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Around 2010 to 2012 I was fairly involved in talking to Sonos and  in beta testing the app from a blind user’s perspective. I spend many hours testing and writing messages describing issues and in the end Sonos released a beautifuly accessible app and it really seemed that they were one of the few companies who get how accessibility should work, e.g. it should be built in and not achieved by some half-baked fixes or other tools like using the screen recognition feature of Voicover. For all these years accessibility was maintained in all app updates and it is sad to see that apparently Sonos leadership had a change of heart when it comes to accessibility. Why would they release an app on May 7 and say that by May 21 many accessibility features would be restored and that furthermore another 6 weeks later the app once again is supposed to be completely accessible. If they know all this then why don’t they schedule the public release for the end of June so that all users can enjoy the new app? I wish there came a day when an app was released with full accessibility in place, but all the sight4ed users have to wait 2 months before they can properly use the app, maybe the screen goes black 90% of the time which of course isn’t a problem for Voiceover users, but sighted people can only use the app for 6 minutes every hour or something like that. Shame on Sonos and maybe it is time to re-evaluate what else is out there. I wonder if the experience with this new app is so bad if I could call Sonos and they would offer to buy back my $8,000 or so of sonos gear at full retail value.

I remember a few years back when I tweeted that an update to the Sonos iOS app broke one part of accessibility--specifically, the app stopped announcing which rooms were selected when you were grouping things together. I was amazed when the Sonos official Twitter account mentioned me and asked me to provide more details. Subsequently, I got a DM from this same account, letting me know that there was an update to the App and Sonos believed they had fixed the problem. They asked me to try the new app and report back. I did so, and to my even greater amazement, I could once again group my speakers accessibly. I told that story for years. I invested heavily in the ecosystem (I currently have 32 active units, and my child has a system with eight units). I recommended Sonos to my friends--blind and sighted--because of this commitment to accessibility, which was nothing I’d ever experienced in the mainstream consumer electronics space. I remain hopeful that the accessibility issues with the app (of which there are many) will be addressed within the stated timeframe. Still, I doubt I’ll be telling that Twitter story again.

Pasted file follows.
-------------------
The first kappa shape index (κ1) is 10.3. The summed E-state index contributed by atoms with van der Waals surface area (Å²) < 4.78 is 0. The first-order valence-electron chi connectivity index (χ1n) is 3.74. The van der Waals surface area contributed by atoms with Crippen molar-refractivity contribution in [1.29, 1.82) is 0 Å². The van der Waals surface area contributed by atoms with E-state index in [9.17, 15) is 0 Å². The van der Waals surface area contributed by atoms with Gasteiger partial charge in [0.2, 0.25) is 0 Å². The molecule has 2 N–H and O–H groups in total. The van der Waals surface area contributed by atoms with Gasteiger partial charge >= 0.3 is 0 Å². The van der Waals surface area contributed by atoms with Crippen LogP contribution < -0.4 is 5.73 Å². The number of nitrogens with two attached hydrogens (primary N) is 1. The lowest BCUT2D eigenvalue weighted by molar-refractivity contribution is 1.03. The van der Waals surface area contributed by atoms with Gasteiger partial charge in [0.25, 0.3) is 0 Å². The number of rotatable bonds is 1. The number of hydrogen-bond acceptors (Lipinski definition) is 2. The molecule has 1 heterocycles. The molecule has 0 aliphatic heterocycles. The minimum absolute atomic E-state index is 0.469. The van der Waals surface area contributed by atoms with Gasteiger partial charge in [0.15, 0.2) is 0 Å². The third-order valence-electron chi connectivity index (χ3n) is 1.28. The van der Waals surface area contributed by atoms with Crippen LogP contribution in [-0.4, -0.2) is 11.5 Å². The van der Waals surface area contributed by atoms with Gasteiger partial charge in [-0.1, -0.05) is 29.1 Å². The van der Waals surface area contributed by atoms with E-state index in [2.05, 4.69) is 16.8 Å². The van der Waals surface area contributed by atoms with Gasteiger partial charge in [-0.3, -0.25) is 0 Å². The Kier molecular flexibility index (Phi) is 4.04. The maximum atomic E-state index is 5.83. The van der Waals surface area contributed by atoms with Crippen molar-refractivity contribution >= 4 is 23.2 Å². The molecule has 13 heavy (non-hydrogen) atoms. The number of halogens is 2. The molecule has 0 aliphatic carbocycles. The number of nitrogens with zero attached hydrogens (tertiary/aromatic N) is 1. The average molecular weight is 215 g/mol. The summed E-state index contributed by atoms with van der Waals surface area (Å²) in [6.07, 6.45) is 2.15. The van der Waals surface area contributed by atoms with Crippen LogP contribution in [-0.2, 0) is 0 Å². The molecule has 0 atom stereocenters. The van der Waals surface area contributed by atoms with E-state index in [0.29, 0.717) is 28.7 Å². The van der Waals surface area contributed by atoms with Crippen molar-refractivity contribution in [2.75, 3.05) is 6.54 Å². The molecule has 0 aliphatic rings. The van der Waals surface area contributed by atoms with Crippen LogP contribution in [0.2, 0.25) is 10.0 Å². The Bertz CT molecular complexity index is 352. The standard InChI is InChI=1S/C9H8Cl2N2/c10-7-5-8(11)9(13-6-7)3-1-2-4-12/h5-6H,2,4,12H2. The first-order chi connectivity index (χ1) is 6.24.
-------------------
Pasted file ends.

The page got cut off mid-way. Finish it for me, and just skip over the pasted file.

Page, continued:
This news makes me very nervous to become a new blind Sonos customer. I was thinking about purchasing the headphones when they launch to dip my toes into the Sonos ecosystem, but I won’t do that until we get a public apology from the CEO and other executives in the company assuring us issues like this will never happen again, and the accessibility is restored on all platforms. Sonos products aren’t cheap, and this is absolutely unacceptable we’re locked out as paying customers.

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I use my Sonos app with voiceover on my iPhone because I am blind. While the latest update fixed many voiceover issues, there are still a lot of problems. For example, many of the settings in account settings and system settings are not accessible. in particular the EQ settings do not indicate whether loudness or trueplay is on or off my Sonos Move. There are also many other examples of similar problems. When will these issues be addressed so that blind people can use the new Sonos app in the same way as cited people.